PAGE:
Wednesday, September 30, 2015

Go to hell, "R" key. Go to hell and die.

It's a poor craftsman that blames his tools.

That's how the saying goes, at least, but you know what?

"It" being the conspicuous lack of a goddamn "R" in every other goddamn word I type from my goddamn laptop.

I may or may not have mentioned it before, but I don't write on my desktop. Too many distractions. I have to get away from my desk and get someplace with as few bright and shinys as possible. That means grabbing the laptop and doing all my writing at the kitchen table or out on the back deck. I'm too prone to slacking off otherwise.

This has worked out well for me over the years. Since 2009, eight books have my name on them, either solo or with others, and a gazillion or so articles have spilled out of my little fingers and caused tiny little checks to appear in the mail.

So that's good.


A few weeks back, my laptop spacebar started to go. No big deal, I guess. But two days ago, the "R" key decided to play hard to get. Two or three presses just to get a letter to appear? You bet. It has doubled the time it takes me to write something. That sucks. Sometimes I feel like a cat chasing a red pointer light thingee, except unlike the cat, I know I'm being screwed with.

It also means that when I put time into a post like this one only to discover that "breweries" is spelled "beweries" in the headline AFTER it has already been blasted out to social media, I get to enjoy a few mortified moments of seeing my goof rightly mocked.

It's not my fault. Lando's people told me they fixed the keyboard. It's not my fault!

A bit of good-natured Facebook mockery is one thing, though. Letting a similar blunder go out to one of my clients? That's quite another. Totally unacceptable. I (try to) pay my bills with a delicate balancing act I call "not screwing up too badly," and submitting an article with only 25 letters in it would work against that goal.

That means I need to either fix this somehow or invest in a new laptop ASAP, because I can't run the risk of delivering bad copy. Not even if it costs me a chunk of change I do not have.

All over a stupid damn "R" key.

This is the worst ever thing that's ever happened to me ever, including that time I was gored by a bull.

Friday, September 18, 2015

Mad Men's Jon Hamm may finally get his due

Jon Hamm as Don Draper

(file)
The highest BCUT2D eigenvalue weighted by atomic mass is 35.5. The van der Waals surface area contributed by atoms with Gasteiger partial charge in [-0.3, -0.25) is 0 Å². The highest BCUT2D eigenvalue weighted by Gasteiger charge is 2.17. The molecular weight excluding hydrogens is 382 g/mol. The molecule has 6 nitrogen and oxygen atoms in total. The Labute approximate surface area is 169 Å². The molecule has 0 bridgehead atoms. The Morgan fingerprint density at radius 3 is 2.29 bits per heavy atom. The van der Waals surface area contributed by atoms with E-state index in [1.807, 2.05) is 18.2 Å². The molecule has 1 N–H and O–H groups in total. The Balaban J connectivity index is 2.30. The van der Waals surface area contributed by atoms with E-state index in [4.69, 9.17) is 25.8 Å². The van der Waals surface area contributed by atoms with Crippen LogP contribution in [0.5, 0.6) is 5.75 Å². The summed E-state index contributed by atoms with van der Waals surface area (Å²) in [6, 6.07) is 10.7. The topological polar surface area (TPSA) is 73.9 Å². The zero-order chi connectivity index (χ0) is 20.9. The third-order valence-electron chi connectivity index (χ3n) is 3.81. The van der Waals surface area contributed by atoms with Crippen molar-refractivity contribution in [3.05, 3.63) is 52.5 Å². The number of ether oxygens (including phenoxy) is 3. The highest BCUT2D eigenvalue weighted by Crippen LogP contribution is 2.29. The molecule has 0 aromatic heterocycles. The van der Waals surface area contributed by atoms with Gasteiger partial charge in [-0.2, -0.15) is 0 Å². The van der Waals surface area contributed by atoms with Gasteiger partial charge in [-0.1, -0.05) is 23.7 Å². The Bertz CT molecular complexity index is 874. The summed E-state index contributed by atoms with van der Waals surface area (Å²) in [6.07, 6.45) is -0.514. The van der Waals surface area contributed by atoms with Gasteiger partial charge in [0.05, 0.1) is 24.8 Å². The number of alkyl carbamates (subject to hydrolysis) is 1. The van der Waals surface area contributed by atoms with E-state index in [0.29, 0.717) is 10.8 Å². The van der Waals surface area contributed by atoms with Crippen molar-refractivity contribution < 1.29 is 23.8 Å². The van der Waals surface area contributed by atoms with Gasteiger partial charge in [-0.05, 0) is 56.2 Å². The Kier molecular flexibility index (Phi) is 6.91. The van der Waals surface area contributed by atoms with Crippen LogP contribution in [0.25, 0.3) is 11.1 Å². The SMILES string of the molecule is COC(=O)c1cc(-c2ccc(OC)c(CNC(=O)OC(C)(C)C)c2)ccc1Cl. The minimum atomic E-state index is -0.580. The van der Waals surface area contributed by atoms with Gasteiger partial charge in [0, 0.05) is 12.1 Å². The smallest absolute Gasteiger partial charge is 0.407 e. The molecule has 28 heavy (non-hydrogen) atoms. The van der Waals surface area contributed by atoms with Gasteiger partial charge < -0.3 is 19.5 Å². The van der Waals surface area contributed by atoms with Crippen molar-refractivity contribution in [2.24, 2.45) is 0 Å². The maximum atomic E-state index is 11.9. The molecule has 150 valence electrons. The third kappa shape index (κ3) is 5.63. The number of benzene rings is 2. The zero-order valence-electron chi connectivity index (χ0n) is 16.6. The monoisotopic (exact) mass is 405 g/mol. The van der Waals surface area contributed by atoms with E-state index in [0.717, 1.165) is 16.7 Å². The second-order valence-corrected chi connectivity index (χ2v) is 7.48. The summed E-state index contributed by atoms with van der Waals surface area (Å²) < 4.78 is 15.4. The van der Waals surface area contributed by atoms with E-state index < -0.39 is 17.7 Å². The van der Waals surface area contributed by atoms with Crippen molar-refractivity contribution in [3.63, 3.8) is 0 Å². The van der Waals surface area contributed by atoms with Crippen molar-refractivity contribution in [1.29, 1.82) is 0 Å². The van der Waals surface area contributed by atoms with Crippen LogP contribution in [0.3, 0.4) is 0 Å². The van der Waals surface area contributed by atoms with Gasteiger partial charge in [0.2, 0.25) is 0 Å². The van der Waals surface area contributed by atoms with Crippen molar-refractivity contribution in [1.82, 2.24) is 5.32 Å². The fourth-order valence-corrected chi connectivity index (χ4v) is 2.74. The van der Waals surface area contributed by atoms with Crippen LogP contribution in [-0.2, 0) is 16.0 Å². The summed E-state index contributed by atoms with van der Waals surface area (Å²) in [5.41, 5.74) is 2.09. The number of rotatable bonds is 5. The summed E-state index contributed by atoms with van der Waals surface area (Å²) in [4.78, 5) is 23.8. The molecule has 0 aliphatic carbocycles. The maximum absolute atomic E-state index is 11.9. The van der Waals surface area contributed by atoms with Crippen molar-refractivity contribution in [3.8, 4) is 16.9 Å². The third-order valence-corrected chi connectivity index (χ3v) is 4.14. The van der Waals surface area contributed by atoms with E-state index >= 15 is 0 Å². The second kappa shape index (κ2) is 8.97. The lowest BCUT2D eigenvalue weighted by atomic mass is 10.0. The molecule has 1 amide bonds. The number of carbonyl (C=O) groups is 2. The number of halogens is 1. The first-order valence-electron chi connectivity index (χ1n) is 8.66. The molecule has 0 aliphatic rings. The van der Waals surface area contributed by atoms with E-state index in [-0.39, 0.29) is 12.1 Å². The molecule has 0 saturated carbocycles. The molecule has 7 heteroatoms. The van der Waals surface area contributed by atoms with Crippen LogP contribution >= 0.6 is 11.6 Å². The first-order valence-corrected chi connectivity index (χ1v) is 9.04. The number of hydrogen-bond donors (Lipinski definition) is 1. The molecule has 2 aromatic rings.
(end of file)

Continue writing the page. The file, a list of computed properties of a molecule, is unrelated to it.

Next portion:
Since 2007, Jon Hamm had been putting on an acting clinic with his subdued, measured performance as Don Draper, the dashing ad man with a past he can't run away from. The Mad Men actor drew raves and a slew of award nominations, including eight straight nominations for the Best Actor in a Drama Series Emmy (including this year's nod).

Unfortunately for Hamm, he ran into a wall called Bryan Cranston.

See, while Hamm was busy being awesome, Cranston was out there being just as awesome. Cranston won Best Actor four out of the first seven years Hamm was nominated, with Kyle Chandler (Friday Night Lights), Damian Lewis (Homeland), and Jeff Daniels (The Newsroom) slipping in the other years. With Cranston stealing the show year in and year out, Hamm seemingly never had a chance.

This year, his eighth consecutive nomination, Newsweek is saying he's the favorite. They wrote:

Since we first met Donald Draper, fittingly, sitting alone in a crowd of people (which, not uncoincidentally, is also how the series ended), Mad Men has won four Emmys for Outstanding Dramatic Series. It will win a record-breaking fifth on Sunday night ... The problem here is that Mad Men, even though it was an outstanding ensemble piece (it’s funny how far down the roster you must travel before you find a character that is only two-dimensional—even Mrs. Blankenship had some wit), does not win five Emmys in eight years without Hamm, the soul of the show.

And they couldn't be more on target.

Mind you, it's not like I can complain about Cranston winning all those Emmys. No one should. He's earned them. It's thanks to his remarkably deep performance that Breaking Bad is a show worth examining. Even the legendary Anthony Hopkins called it "the best acting I have ever seen - ever."

Celebrating Mad Men
I can't quibble with that ... and besides, who am I to argue with Anthony frickin' Hopkins?

Hamm deserves his due, too, though, and I sure as hell hope he gets it. The layers of pain, inner torment, arrogance, insecurity, and childishness he manages to get across with little more than his eyes is somewhat impressive on your first viewing, and damn near mind-blowing on subsequent viewings. Draper is a complex character, and that's thanks to Hamm's work.

It's too bad Mad Men never got good ratings. Perhaps if it did, Hamm's seven-season, eight-year long performance would be more widely seen as the tour de force it was.

Crossing my fingers and hoping to see him go home with an Emmy on Sunday.

In the meantime, I have a lot more to say about Hamm, Don Draper, and Mad Men in general in Celebrating Mad Men, which is available in paperback and for Kindle. It's available at Amazon, Barnes & Noble, and other retailers. You should get it.

Monday, September 14, 2015

The 5 Most Powerful Geeks of All Time

Let's jump back a few years. Shortly after the release of Geek Wisdom, a book I was honored to contribute to, I was contacted by Men's Health magazine to write a piece about the most powerful geeks of all time. It sounded like a fun assignment. I wrote the piece. It was supposedly filled with "awesome stuff" and "everyone at the office [loved]" it.

But they never used it, and I never heard from that editor again. Rather than let it languish on a memory stick, I figured I'd yank it from the archives and post it here. So here you go:

The 5 Most Powerful Geeks of All Time

Geeks. Hear the word and the usual stereotypes spring to mind. They’re small. Have bad eyesight. Are way too into their strange little hobbies and pastimes. But the truth is, throughout history geeks have been some of the most powerful people in the world. Take a gander at this list and you’ll realize that yes, the geek shall inherit the Earth.

5. Thomas Jefferson